Ex-POW planned on cooking, not fighting
EL PASO, Texas (CNN) -- U.S. Army Spc. Shoshana Johnson wanted to wield a whisk, not a rifle. When she enlisted in the Army in 1998, her mission was to become a chef, not a soldier.
Preparing meals for the 507th Maintenance Company at Fort Bliss, Texas, Johnson, 30, was getting the cooking training she sought. But that was before President Bush declared Iraq a point on the "axis of evil." It was before she got her February orders to deploy to the Persian Gulf region.
In Iraq on March 23, her company was ambushed and she was one of 12 from her group to be captured, killed or determined missing.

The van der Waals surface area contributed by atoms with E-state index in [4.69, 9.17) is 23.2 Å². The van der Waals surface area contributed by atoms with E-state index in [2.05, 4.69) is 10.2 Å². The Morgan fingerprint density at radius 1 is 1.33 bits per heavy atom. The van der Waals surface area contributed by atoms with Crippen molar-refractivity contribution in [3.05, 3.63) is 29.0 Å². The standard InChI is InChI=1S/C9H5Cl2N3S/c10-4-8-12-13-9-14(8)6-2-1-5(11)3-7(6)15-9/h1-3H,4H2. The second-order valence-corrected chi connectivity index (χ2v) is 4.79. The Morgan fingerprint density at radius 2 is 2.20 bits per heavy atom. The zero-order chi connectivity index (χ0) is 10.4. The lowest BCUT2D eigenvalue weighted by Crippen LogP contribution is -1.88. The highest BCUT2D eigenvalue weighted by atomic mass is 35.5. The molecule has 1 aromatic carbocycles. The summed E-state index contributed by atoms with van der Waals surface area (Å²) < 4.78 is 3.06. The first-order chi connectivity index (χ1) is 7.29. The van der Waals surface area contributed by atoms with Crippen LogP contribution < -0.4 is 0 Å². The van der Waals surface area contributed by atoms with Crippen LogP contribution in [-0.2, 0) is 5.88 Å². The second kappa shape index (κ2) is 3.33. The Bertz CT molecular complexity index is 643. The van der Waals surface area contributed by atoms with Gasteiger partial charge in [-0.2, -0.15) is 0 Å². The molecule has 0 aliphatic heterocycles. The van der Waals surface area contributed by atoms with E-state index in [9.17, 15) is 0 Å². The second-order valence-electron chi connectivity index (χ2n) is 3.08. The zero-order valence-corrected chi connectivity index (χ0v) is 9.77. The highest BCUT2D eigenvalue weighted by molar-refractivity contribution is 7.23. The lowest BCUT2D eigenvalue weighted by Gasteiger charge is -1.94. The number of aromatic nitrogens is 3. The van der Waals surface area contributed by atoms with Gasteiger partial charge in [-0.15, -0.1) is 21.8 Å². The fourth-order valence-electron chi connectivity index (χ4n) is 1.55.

On Sunday, she was one of seven missing U.S. troops who turned up safe and sound near Tikrit, according to U.S. military and family sources.
"We are ecstatic that she is safe," her family said in a statement in Texas. "We are grateful for all worldwide prayers."
Claude Johnson had learned about his oldest child's capture while flipping through channels to find a cartoon for Shoshana's daughter, 2-year-old Janelle. Telemundo, a Spanish television station, was broadcasting video from Iraqi television that showed Americans in Iraq's custody. Later, Army officials summoned Claude Johnson and his wife, Eunice, to Fort Bliss and confirmed the prisoner-of-war report.
Nikki Johnson, in an earlier interview, said her sister had not planned on a military career although she was in the ROTC at Andress High School and their father was an Army retiree. Relatives said she was popular and outgoing during high school and was on the drill team, and they said she had a knack for getting out of difficult situations.
"She always had an angel following her around," Nikki Johnson said. "She always manages to get out of stuff."